Aussie foreign minister says NZ's Iraq strategy plays into terrorists' hands

John Key has put a time limit on our stay in Iraq, but Australia isn't impressed with that kind of thinking, showing the Wellington-Canberra divide on Iraq

John Key and Tony Abbott were putting a brave face on it today, with talk of the countries' "long, strong and intimate partnership", but on Iraq the cracks are showing.

There's no doubt New Zealand and Australian defence forces and politicians work closely on these sorts of issues, but there's no hiding the fact that they are taking very different approaches to Islamic State. While Key says our commitment to a two-year effort is set in stone, Australian Foreign Minister Julie Bishop has said giving a timeframe is just playing into the terrorists' hands, effectively damning our strategy against Islamic State.

Not very ANZAC.

Australia has been at the gung-ho end of the response, quick to send in special forces, while New Zealand has taken months slowly coming to a decision to send in just 16 trainers, plus support and logistics personnel. 

While the rhetoric from both countries has been strong -- with talk of an evil, brutal regime and a great risk to the global community -- Australia's actions more honestly reflect that sort of language than New Zealand's. 

When John Key announced the decision to send those trainers and troops to Irag, he talked openly about a joint force with Australia. On the other side of the Tasman, the Australian government was hinting at an announcement in short order. Yet Abbott and Bishop have been in the country these past two days with nothing confirmed. Indeed Bishop get rather snippy when on The Nation Lisa Owen asked how the joint mission would work.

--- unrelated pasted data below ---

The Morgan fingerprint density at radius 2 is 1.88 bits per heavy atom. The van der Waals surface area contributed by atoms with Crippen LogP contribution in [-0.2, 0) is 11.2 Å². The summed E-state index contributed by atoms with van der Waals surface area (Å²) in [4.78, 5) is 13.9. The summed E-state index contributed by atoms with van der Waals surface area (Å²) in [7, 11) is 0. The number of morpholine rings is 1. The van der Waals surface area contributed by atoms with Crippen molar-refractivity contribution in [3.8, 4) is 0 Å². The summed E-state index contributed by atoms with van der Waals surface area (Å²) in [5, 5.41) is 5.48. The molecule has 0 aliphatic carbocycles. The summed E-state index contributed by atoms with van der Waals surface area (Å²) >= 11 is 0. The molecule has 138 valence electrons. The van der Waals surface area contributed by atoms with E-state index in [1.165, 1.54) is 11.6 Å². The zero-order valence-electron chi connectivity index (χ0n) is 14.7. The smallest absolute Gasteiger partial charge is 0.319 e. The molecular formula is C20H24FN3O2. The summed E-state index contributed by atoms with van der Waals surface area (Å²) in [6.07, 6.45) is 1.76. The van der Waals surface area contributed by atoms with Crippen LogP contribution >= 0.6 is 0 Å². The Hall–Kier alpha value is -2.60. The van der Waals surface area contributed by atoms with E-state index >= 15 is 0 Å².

JB: I’m not saying it is a joint operation.

LO: Is it not going to be a joint operation? Is there some—?

JB: Well, the Prime Minister of Australia has not made an announcement, so I’m not sure what you’re going on.

LO: In saying that, our Prime Minister has publicly said that it’s likely to be a joint operation. Is he mistaken in that?

JB: I am not pre-empting any announcement that my prime minister would make. 

But the different strategic approach became clear when Bishop talked about setting a time limit for Australia's involvement in the war against Islamic State. She said:

It’s not useful to put a timeframe on it. That would just play into the hands of the terrorist organisations. They would either wait it out or increase their activities, so I don’t intend to give the terrorist organisation the comfort of knowing how long the coalition of countries will seek to defeat it.

Contrast that to John Key speaking on the same programme, to Paddy Gower:

JK: I think this is about making a contribution and leaving. We could be in the Middle East forever if we don’t take that approach.

PG: So how concrete is this? How concrete is this?

JK: Look, I’ve made it quite clear, for instance, to the Australian prime minister that we’re out in two years. That’s our mandate that we’ve got.That’s what we intend to follow through. 

So New Zealand has chosen an approach that Australia thinks plays "into the hands of the terrorist organisations". That's a strategic divide bigger than the Tasman. While neither side will want to inflame the situation, Bishop's assessment of New Zealand's option seems scathing, as is Key's assessment of what Australia is doing. At very least, they are at odds in their thinking.

Consider then that Australia has sent in special forces and New Zealand won't. In fact, Key says doing nothing in Iraq is a bad choice because Islamic State is already a risk to New Zealanders and we have obligations to our friends. But, by his judgement, doing more is also unwise.

But if we fight Iraq’s wars, then we involve ourselves in something that we can’t hope to solve for them. They have to solve it for themselves, so it’s about where is that line.

He warns that if we don't limit our involvement we could be in the Middle East forever.

For two countries with such a long and close friendship, this is quite a strategic divide. No wonder there are still details to be worked out before any joint mission can be agreed.